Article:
It is pure bunk. I proved it once again on Friday. I had a 14.5 lb. turkey and a 5 lb. chicken to cook for a dinner being thrown at our church. I have been cooking for over thirty years for my family and friends. When I first started learning to cook poultry, I followed the package instructions, which always said to cook to 180' F. Sometimes I basted the bird. Sometimes I didn't. I tried cooking at different temperatures, breast side up, breast side down, in and out of cooking bags, you name it. But the meat was always dry and tough. Then, I purchased a Webber Smokey Joe barbecue. I followed the little cookbook that came with it and barbecued a turkey, with the lid on. It was the first time I ever had successfully cooked a juicy turkey. And it was very juicy. The recipe used time as rather than 180' as the indicator for cooking the bird.
After much experimentation, I have elliminated the wive's tales, and misinformation about cooking whole birds, chicken, turkey, duck, etc. It doesn't really matter what temperature you cook them at. That just determines who long you have to cook them. i found out that cooking them breast side up or down doesn't determine the juice saturation in the meat. Breaat side up gives you crispy, beautifully covered breast skin. But the texture and moisture content of the meat is determined solely by the final temperature of the meat when it is removed from the oven, barbecue, deep fryer, or whatever the heat source may be.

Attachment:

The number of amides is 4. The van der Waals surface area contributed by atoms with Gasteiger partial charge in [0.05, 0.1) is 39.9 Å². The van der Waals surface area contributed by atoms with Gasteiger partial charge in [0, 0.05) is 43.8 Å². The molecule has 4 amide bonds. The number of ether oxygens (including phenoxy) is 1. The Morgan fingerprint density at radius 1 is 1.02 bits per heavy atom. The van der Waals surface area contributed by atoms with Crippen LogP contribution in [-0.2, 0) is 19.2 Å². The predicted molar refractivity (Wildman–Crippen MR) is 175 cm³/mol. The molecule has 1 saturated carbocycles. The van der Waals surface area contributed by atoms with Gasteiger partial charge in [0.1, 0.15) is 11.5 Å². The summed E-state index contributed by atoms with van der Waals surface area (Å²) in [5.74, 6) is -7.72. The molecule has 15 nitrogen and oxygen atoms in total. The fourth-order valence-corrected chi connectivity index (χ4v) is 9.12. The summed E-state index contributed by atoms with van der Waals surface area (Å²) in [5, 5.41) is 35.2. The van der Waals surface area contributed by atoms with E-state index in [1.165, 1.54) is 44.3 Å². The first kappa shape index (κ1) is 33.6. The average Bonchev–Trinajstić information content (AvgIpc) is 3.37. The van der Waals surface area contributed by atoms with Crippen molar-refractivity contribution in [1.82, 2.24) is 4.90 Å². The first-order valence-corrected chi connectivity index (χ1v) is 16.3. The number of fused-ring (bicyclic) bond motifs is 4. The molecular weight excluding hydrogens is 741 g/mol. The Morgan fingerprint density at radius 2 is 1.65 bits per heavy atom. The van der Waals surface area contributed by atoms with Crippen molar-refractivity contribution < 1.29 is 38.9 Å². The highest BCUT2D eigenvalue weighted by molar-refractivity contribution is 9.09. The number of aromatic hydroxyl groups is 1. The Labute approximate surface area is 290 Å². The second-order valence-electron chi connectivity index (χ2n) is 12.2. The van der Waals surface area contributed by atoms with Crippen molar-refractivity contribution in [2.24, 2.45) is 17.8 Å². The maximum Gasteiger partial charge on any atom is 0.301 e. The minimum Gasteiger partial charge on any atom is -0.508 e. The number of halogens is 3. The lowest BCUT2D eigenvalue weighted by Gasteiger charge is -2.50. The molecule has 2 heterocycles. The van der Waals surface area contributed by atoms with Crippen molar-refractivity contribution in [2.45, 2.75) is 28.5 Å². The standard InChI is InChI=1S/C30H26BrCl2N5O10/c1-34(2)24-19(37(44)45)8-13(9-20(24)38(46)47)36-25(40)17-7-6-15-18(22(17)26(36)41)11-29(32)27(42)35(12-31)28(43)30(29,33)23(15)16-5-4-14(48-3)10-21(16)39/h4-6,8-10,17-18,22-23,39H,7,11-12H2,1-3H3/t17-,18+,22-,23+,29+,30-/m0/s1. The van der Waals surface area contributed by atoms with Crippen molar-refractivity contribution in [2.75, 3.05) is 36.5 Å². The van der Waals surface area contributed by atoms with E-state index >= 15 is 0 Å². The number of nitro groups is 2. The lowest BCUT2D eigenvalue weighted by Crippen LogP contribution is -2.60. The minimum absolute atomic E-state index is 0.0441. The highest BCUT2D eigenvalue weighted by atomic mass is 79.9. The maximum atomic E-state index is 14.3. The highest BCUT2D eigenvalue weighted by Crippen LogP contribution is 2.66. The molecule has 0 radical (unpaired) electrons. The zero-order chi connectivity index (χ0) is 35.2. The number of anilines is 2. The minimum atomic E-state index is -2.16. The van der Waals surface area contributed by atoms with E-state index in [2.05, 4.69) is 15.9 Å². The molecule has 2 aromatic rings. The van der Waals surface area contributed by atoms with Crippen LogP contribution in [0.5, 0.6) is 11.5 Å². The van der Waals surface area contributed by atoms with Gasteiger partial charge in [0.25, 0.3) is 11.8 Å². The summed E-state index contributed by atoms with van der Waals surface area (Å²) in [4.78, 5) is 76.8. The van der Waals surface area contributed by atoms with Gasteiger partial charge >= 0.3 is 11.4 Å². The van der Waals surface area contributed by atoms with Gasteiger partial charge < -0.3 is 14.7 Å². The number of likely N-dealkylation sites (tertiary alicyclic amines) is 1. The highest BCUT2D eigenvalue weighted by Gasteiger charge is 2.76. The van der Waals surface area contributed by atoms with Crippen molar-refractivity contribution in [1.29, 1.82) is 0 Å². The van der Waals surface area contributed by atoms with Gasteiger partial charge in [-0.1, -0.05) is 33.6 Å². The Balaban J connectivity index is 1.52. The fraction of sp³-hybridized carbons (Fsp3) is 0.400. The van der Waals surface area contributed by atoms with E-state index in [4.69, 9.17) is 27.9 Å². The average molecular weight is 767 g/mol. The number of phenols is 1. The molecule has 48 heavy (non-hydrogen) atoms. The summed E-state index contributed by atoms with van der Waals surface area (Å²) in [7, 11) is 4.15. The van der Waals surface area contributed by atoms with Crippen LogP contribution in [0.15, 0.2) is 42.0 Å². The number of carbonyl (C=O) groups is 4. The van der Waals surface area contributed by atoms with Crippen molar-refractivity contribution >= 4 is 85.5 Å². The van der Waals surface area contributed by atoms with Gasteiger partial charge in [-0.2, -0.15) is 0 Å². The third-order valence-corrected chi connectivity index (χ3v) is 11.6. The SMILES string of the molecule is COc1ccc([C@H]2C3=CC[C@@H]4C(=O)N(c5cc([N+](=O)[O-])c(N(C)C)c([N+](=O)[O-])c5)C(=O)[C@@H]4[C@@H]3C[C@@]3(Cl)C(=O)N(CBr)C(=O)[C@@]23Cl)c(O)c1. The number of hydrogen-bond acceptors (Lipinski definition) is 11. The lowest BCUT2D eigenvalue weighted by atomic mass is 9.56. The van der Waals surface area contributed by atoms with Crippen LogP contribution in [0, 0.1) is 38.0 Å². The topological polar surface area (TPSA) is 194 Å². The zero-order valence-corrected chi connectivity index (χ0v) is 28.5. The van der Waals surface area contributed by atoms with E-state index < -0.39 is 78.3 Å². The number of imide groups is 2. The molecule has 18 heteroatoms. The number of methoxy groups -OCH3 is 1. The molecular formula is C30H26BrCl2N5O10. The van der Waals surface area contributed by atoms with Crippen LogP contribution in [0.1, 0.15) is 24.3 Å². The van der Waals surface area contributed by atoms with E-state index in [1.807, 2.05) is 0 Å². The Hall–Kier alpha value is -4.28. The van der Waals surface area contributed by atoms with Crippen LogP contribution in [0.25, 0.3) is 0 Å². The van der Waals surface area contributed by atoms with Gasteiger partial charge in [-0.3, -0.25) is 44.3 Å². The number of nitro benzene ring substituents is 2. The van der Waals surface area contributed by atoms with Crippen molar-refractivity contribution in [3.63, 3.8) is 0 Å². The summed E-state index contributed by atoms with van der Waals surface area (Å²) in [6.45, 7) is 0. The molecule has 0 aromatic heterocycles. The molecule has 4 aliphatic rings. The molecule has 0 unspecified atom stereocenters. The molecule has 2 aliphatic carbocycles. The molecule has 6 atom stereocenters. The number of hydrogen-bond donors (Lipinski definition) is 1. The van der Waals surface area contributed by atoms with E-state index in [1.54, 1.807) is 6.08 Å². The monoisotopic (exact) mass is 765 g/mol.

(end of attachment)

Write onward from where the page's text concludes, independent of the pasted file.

I promise you, if you cook the bird until a meat thermometer reads 155'F., in the thickest part of the breast, and then you remove the bird to a platter and let it sit for 15 to 20 minutes before carving, you will be rewarded with the most beautiful turkey you have ever made.
Oh, and the turkey was cooked on my Webber kettle, while the chicken was roasted at the same time in my oven. I got rave review for both yesterday evening.
I am not bragging or trying to make myself look like a cullinary genius. Cooking poultry is really a no-brainer. Just cook it to 155' F. and pull it off of the heat. let it sit, remove the entire breasts from the bone and slice against the grain, remove the wings, thighs, and drumsticks, arrange artfully on a plate or platter, and serve. Your platter will be the star of the show. And people will be asking you your secret, because most people really have never been taught how to properly cook a turkey. Yours will be the best they have probably ever had.
Many people on this site know how to cook poultry. But so many people don't. And now, you too know the secret.
Shhhh. Don't tell anybody; but the secret isn't really a secret.
Seeeeeya; Goodweed of the North